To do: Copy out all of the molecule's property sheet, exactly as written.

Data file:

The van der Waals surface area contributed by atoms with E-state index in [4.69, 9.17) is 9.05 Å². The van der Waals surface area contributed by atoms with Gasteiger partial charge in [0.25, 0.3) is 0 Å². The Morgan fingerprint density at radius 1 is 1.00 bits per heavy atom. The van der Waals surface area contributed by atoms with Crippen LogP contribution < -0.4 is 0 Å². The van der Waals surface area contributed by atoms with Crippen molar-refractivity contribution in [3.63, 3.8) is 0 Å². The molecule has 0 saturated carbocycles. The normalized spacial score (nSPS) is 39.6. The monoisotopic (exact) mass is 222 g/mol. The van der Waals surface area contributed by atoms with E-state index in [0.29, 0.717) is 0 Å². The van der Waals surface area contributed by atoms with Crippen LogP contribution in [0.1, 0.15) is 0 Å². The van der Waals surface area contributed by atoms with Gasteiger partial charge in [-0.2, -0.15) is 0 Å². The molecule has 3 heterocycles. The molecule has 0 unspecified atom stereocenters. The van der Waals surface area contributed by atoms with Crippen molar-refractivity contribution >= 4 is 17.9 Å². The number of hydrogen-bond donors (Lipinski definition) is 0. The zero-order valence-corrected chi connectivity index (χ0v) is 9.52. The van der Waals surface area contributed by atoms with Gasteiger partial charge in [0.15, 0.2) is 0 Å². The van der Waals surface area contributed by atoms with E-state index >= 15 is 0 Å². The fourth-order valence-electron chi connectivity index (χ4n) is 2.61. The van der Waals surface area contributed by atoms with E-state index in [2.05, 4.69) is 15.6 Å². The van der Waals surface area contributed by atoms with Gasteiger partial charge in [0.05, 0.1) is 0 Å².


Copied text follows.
The van der Waals surface area contributed by atoms with E-state index in [4.69, 9.17) is 9.05 Å². The van der Waals surface area contributed by atoms with Gasteiger partial charge in [0.25, 0.3) is 0 Å². The Morgan fingerprint density at radius 1 is 1.00 bits per heavy atom. The van der Waals surface area contributed by atoms with Crippen LogP contribution < -0.4 is 0 Å². The van der Waals surface area contributed by atoms with Crippen molar-refractivity contribution in [3.63, 3.8) is 0 Å². The molecule has 0 saturated carbocycles. The normalized spacial score (nSPS) is 39.6. The monoisotopic (exact) mass is 222 g/mol. The van der Waals surface area contributed by atoms with E-state index in [0.29, 0.717) is 0 Å². The van der Waals surface area contributed by atoms with Crippen LogP contribution in [0.1, 0.15) is 0 Å². The van der Waals surface area contributed by atoms with Gasteiger partial charge in [-0.2, -0.15) is 0 Å². The molecule has 3 heterocycles. The molecule has 0 unspecified atom stereocenters. The van der Waals surface area contributed by atoms with Crippen molar-refractivity contribution >= 4 is 17.9 Å². The number of hydrogen-bond donors (Lipinski definition) is 0. The zero-order valence-corrected chi connectivity index (χ0v) is 9.52. The van der Waals surface area contributed by atoms with Gasteiger partial charge in [0.15, 0.2) is 0 Å². The van der Waals surface area contributed by atoms with E-state index >= 15 is 0 Å². The fourth-order valence-electron chi connectivity index (χ4n) is 2.61. The van der Waals surface area contributed by atoms with E-state index in [2.05, 4.69) is 15.6 Å². The van der Waals surface area contributed by atoms with Gasteiger partial charge in [0.05, 0.1) is 0 Å².